Bookstore owner Keith Orr and his dog Duke take a reading time out as they gear up for this weekend's book sale. The fundraiser provides critical support to keep Common Language going. Photo courtesy of Keith Orr.

Book-A-Palooza To Benefit Common Language

BY BTL Staff

ANN ARBOR -

Friends of Common Language Bookstore will hold the Third Book-A-Palooza Used book sale to benefit the bookstore. The fundraiser will take place beginning Friday, May 17 and run through Sunday, May 19, at 317 Braun Court in front of the bookstore, next to the \aut\ BAR.

The first bookstore dedicated to the literature of the gay and lesbian community was Oscar Wilde Bookshop which opened in Greenwich Village in 1967. Less than two years later, the defining event of the modern gay liberation movement occurred a few blocks away, in front of the Stonewall bar. Throughout the modern LGBT civil rights movement bookstores have been at the center of the action, as repositories of information, and a center of organization.

At the same time, a new "out" culture and attitude emerged. An LGBT literary tradition blossomed, building on the early work of a few brave pre-Stonewall LGBT artists. LGBT bookstores were the means of dissemination of this new literary tradition. They brought the new literature to a public desperate for stories that reflected their lives, and often brought the authors and their reading public together.

"As people learned that they could come out, they needed safe spaces and information. Again, LGBT bookstores were there to assure anxious men and women that they were a part of a larger shared experience. Youth, especially, needed the safe space LGBT bookstores provided," said Common Language owner Keith Orr.

He emphasized that nearly fifty years later the LGBT community still engages in political activism, still has a rich and varied literary tradition, and still needs safe spaces. In other words, LGBT bookstores remain relevant.

Unfortunately dozens, including the Oscar Wilde Bookshop, have closed over the last ten years. Bookstores have been closing because of an online marketplace which does not have the expense of a bricks and mortar store according to Orr.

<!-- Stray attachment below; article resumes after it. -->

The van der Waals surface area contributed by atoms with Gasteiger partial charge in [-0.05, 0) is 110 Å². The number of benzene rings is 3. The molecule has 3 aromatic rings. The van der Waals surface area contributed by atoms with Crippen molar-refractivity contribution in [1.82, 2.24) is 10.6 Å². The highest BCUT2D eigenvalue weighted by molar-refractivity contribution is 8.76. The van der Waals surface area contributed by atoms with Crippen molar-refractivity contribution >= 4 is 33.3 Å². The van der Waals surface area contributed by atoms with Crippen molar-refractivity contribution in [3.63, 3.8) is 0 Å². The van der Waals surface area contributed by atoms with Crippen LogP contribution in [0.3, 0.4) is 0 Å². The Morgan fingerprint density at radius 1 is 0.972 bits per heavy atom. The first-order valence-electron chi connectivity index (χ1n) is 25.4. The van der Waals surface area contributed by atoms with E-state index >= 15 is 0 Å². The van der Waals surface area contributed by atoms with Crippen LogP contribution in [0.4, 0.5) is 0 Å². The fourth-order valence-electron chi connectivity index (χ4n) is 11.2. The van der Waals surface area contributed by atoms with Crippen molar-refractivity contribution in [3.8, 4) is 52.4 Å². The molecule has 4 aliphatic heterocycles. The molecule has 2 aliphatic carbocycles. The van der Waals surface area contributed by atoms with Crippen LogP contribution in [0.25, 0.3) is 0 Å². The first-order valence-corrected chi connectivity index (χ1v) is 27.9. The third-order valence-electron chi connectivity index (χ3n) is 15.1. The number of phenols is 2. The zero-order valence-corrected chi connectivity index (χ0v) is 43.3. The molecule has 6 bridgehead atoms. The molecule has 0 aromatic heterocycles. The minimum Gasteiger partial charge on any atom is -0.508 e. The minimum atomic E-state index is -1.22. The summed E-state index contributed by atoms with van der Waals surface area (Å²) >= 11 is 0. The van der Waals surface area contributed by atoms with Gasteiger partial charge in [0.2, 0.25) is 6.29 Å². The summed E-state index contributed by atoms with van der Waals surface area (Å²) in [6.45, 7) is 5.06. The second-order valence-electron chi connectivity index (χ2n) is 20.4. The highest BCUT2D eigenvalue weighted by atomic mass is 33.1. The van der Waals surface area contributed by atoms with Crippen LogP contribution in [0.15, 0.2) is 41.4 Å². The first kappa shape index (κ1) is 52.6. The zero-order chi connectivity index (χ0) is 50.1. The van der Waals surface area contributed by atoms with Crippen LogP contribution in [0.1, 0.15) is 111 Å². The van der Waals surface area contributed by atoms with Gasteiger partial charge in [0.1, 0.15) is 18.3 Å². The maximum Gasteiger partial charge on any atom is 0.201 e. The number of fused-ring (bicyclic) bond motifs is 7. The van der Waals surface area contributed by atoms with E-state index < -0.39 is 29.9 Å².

However, that online marketplace cannot provide the political, cultural, and social underpinnings of the LGBT bookstore. Orr stresses that Common Language Bookstore is committed to continuing to serve these important needs.

In order to buck the trend of bookstore closings, Common Language has embarked on a series of fundraisers over the last five years, including raffles, used book sales, and a signature literary cocktail party and auction titled "The Last Bookstore Standing.".These events have raised awareness in the local community, along with much-needed funds to keep the bookstore open.

Book-A-Palooza hours are May 17 from 5 p.m.- 10 p.m., May 18 from 10 a.m. - 10 p.m., and May 19 from 10 a.m. - 5 p.m. Used book donations are being accepted through Thursday night. Donations of fiction, gardening, travel, politics, and more will be gratefully accepted. (Please, no textbooks or magazines). Proceeds from the sale will help pay overhead expenses to keep the store open, as well as help defray the costs of replacing outdated equipment.

This year's Book-A-Palooza will have two tents. The first tent will contain bargain used books of general interest. Hardcovers are $4, paperbacks are $2 on Friday and Saturday. Sunday is bargain day with all books at half price. The second tent contains LGBT classics. These books will be individually priced. Book donations have been generous and include many hard-to-find out-of-print classics of the LGBT literature. Book-A-Palooza is a great opportunity to acquire great books and support a community treasure.

Common Language Bookstore, 317 Braun Ct., Ann Arbor, 734-663-0036. Visit http://www.glbtbooks.com.
  • Latest News

Enter To Win

Enter contests to win great prizes like CDs, DVDs, concert tickets and more

Special Section: Automotive
A Driving Force

Travis Parman predicted the future. As the current director of Corporate Communications at Nissan, Parman oversees all sorts of relationships within the automotive industry. But it wasn't that long ago that he wrote a 333-page thesis for his master's degree that specifically examined the relationship between corporations, their media marketing strategies and the LGBT community at large.

View More Automotive
This Week's Issue

Download or view this week's print issue today!